The next figure is more important than thousands of goats with big or small horns. A statistical report is aimed at producing information for official spin. Only a few items from a huge report are intended for the general public, for example, one on the growth of average wages. The latter grew to 3,181 hryvnias in the first six months of this year. Believe it or not, the state service has vested us with wealth, and this function of it seems to be in special demand now. It pleases the government to pat its compatriots on well-filled pockets, while the unemployed have no alternative but to catch up with the average front-rank workers. A mobilizing factor, isn’t it? But it seems that some down-to-earth people, unaware of the successes of the vertical chain of command, have wormed their way into the closely-knit team of Derzhkomstat optimists. Some are writing that export and import increased by 2 and 7 percent, respectively, in a dollar equivalent, while others are saying, on the contrary, that “in comparison with the first half of 2012, export and import were 93.5 and 87.2 percent, respectively. The negative foreign trade balance made up 797.4 million dollars.” It is too contradictory for one document. Or take another fact that discredits economic successes. This country saw 8.4 kilometers of major highways built in the first six months. Other sources say, incidentally, that the total length of hard-surface highways is 160,000 km. They have been laid in the whole period of the existence of motor and animal-drawn transport. In other words, it means 160 km a year since the times of Prince Volodymyr. So why is the generally successful economy of a 45-million-strong country, which has given up its positions in construction and cargo transfer only, incapable of building a hundred kilometers of badly needed roads?
The answer to this and other questions about principles of the statistical assessment of this country can be found in the chapter “Crime Situation.” Without furnishing any comparative data, it simply cites the Prosecutor General’s Office to show the number of offences committed from January to July 2013. It is a staggering number of 471,400. In the whole 2010 society was struck to learn that crime had increased by 15 percent to 501,000 cases. But now almost the same number of crimes is committed in six months. For this reason, Derzhkomstat omits the information that compromises the authorities. Why cast a shadow on the medals of the prosecutors and ministers who excelled in this walk of life?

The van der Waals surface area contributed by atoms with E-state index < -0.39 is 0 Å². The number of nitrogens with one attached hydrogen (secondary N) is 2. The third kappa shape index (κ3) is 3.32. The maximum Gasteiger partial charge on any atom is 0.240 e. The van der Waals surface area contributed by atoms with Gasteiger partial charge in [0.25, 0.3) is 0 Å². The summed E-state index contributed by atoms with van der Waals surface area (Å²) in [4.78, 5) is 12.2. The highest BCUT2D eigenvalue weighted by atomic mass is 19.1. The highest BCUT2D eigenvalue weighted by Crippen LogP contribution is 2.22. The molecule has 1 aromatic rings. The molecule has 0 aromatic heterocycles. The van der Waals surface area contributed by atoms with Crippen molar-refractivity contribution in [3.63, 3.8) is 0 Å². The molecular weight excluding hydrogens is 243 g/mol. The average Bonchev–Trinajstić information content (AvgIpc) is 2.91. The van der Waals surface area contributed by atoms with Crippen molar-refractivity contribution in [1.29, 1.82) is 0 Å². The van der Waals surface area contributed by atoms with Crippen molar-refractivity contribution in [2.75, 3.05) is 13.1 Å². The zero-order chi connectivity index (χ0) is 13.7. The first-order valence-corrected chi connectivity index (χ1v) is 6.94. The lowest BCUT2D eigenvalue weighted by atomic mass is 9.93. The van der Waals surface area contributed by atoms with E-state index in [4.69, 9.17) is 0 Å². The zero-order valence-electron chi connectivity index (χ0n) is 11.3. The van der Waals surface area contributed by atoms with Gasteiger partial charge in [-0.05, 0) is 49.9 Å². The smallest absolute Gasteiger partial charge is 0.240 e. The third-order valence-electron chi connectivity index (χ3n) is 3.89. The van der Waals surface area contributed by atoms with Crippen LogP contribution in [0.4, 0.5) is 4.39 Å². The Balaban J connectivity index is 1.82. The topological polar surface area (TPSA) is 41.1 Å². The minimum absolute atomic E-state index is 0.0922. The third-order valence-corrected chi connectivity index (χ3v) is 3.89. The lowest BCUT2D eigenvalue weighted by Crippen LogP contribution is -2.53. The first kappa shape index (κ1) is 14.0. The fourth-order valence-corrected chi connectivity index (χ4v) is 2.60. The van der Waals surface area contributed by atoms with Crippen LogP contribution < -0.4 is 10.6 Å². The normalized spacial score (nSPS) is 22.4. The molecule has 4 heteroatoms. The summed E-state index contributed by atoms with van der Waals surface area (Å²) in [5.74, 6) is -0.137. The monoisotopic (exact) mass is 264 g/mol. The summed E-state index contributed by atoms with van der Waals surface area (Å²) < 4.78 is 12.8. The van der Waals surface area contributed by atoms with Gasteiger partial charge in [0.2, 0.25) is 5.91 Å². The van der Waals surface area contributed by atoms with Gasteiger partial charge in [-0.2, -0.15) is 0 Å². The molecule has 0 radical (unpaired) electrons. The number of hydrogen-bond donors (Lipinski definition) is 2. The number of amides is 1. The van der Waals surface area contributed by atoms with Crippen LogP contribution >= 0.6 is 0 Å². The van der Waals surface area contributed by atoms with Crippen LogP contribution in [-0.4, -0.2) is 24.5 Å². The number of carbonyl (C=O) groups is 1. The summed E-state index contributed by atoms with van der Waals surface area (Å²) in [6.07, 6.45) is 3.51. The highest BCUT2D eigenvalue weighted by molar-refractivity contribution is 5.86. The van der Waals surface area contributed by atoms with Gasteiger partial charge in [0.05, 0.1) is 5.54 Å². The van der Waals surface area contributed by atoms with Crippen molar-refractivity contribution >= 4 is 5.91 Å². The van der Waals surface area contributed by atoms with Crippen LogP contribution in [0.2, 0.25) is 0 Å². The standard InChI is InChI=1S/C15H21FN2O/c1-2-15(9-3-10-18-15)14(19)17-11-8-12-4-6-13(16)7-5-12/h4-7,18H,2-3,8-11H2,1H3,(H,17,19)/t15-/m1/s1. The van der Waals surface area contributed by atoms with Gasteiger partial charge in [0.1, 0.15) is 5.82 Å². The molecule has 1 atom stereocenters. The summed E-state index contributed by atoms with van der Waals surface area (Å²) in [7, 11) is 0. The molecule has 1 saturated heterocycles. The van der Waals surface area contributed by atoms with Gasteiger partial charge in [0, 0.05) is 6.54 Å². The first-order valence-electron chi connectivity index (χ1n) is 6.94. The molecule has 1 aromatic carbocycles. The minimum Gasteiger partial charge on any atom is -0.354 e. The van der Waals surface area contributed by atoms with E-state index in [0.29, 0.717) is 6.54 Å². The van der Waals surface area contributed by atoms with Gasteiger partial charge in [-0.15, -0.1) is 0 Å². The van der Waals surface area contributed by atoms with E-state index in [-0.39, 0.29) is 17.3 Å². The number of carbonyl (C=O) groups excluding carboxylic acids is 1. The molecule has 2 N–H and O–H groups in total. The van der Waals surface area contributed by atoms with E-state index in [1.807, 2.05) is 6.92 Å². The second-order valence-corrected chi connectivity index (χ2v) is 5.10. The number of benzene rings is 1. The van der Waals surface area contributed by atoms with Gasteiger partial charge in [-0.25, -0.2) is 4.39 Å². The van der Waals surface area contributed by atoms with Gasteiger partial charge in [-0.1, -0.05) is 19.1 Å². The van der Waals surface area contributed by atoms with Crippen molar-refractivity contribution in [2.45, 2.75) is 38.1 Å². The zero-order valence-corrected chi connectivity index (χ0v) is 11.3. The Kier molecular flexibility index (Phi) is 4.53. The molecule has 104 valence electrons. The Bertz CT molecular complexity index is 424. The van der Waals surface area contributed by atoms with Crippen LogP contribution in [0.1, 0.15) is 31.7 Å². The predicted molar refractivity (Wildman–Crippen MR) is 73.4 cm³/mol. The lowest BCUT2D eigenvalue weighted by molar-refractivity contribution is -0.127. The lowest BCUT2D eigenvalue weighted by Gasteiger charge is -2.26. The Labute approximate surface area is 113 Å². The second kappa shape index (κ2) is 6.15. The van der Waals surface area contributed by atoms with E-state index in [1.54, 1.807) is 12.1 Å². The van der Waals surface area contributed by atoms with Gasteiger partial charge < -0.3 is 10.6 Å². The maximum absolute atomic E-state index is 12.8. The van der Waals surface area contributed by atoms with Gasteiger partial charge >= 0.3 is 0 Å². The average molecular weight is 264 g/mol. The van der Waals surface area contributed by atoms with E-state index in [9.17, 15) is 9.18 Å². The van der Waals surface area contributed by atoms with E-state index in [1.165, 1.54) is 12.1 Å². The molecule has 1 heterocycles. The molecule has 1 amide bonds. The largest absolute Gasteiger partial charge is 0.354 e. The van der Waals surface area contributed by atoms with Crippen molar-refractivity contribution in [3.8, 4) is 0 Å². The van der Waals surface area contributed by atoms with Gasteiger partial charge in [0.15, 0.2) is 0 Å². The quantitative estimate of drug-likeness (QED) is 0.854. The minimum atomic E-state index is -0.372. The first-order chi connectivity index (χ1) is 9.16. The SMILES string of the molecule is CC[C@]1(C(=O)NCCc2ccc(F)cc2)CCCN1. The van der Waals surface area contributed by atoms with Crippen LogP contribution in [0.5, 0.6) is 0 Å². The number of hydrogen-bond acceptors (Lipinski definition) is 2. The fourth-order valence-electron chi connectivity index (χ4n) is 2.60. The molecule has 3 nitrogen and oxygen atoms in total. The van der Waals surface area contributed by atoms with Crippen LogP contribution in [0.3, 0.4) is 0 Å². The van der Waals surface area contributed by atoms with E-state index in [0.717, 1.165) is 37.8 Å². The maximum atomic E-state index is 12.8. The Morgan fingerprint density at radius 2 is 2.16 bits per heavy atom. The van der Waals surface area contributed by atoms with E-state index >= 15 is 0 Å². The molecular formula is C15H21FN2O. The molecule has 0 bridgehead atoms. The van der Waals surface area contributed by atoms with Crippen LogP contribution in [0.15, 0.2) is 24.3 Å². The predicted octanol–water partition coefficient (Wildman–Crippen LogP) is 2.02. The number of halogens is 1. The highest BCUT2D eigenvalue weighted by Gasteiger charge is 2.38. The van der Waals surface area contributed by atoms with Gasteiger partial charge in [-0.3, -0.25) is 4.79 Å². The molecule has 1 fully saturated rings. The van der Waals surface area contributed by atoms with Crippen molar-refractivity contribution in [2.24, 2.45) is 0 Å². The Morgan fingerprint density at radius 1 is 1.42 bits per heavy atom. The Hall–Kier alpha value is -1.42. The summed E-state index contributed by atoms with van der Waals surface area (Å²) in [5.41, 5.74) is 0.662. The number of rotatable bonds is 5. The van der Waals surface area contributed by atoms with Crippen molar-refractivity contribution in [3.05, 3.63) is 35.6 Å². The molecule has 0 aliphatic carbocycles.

Statistics rarely satisfies. This is why it is called the most inexact science. A joke says – not only in this country – that computers calculate according to programs and statistical offices according to instructions. Nevertheless, we have no alternative sources of information about the country’s life. We have to use Derzhkomstat information, as we do that of the regional power-consumption agency, irrespective of its quality. At the same time, monopolism is not a perennial thing. The information field is rapidly expanding, and no statistical office will ever be able to pull the wool over the eyes without consequences – particularly when differences between the real and the statistical life are too glaring to give a condescending smile.
The deputy chief of the Odesa Oblast Administration once visited a district center, Kotovsky, on the occasion of a holiday. Speaking to local residents, he rashly cited a statistical report that the average wage was 3,000 hryvnias. He was booed. The district had not yet received any general information on the growth of wellbeing by that moment.
US journalist Darrel Huff wrote a bestseller, How to Lie with Statistics, 60 years ago. The book’s materials were widely used against public opinion spin. One of the chapters is on asking questions. For example, if a half of patients in a hospital have died and the other half survived, one should not ask about deaths. You can say the truth in a statistical report that all the patients have been discharged from the clinic and a half of them have got rid of illnesses forever. It seems to me that our Derzhkomstat staff still reads Huff very attentively.